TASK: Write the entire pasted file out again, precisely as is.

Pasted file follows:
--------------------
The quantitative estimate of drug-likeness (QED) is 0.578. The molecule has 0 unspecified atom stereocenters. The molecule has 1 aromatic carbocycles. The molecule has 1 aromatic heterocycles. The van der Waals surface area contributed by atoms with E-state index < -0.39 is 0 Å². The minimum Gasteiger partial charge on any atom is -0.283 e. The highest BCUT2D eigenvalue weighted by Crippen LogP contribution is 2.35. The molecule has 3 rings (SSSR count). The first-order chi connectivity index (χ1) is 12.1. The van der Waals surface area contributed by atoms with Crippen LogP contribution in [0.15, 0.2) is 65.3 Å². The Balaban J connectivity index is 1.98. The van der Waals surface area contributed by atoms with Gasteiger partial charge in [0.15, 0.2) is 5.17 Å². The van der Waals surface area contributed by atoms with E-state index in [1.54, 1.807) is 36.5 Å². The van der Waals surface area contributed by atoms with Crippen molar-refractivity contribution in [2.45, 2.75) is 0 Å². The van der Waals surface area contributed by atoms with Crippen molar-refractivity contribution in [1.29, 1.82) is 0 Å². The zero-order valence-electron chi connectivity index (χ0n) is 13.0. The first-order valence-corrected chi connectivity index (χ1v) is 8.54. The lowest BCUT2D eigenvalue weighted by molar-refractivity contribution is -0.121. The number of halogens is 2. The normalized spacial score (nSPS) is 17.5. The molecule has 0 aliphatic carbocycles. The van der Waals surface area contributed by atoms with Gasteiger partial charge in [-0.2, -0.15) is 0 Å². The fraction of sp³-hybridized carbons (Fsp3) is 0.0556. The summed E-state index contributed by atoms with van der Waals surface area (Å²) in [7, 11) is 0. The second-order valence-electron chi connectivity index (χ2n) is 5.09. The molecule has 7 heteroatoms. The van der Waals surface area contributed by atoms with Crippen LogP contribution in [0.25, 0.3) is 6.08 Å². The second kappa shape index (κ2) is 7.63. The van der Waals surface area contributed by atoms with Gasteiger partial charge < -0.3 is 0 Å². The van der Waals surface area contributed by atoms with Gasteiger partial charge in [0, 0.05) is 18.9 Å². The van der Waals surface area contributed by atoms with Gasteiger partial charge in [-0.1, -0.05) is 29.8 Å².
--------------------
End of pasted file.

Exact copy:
The quantitative estimate of drug-likeness (QED) is 0.578. The molecule has 0 unspecified atom stereocenters. The molecule has 1 aromatic carbocycles. The molecule has 1 aromatic heterocycles. The van der Waals surface area contributed by atoms with E-state index < -0.39 is 0 Å². The minimum Gasteiger partial charge on any atom is -0.283 e. The highest BCUT2D eigenvalue weighted by Crippen LogP contribution is 2.35. The molecule has 3 rings (SSSR count). The first-order chi connectivity index (χ1) is 12.1. The van der Waals surface area contributed by atoms with Crippen LogP contribution in [0.15, 0.2) is 65.3 Å². The Balaban J connectivity index is 1.98. The van der Waals surface area contributed by atoms with Gasteiger partial charge in [0.15, 0.2) is 5.17 Å². The van der Waals surface area contributed by atoms with E-state index in [1.54, 1.807) is 36.5 Å². The van der Waals surface area contributed by atoms with Crippen molar-refractivity contribution in [2.45, 2.75) is 0 Å². The van der Waals surface area contributed by atoms with Crippen molar-refractivity contribution in [1.29, 1.82) is 0 Å². The zero-order valence-electron chi connectivity index (χ0n) is 13.0. The first-order valence-corrected chi connectivity index (χ1v) is 8.54. The lowest BCUT2D eigenvalue weighted by molar-refractivity contribution is -0.121. The number of halogens is 2. The normalized spacial score (nSPS) is 17.5. The molecule has 0 aliphatic carbocycles. The van der Waals surface area contributed by atoms with Gasteiger partial charge in [-0.2, -0.15) is 0 Å². The fraction of sp³-hybridized carbons (Fsp3) is 0.0556. The summed E-state index contributed by atoms with van der Waals surface area (Å²) in [7, 11) is 0. The second-order valence-electron chi connectivity index (χ2n) is 5.09. The molecule has 7 heteroatoms. The van der Waals surface area contributed by atoms with Crippen LogP contribution in [0.25, 0.3) is 6.08 Å². The second kappa shape index (κ2) is 7.63. The van der Waals surface area contributed by atoms with Gasteiger partial charge < -0.3 is 0 Å². The van der Waals surface area contributed by atoms with Gasteiger partial charge in [0, 0.05) is 18.9 Å². The van der Waals surface area contributed by atoms with Gasteiger partial charge in [-0.1, -0.05) is 29.8 Å².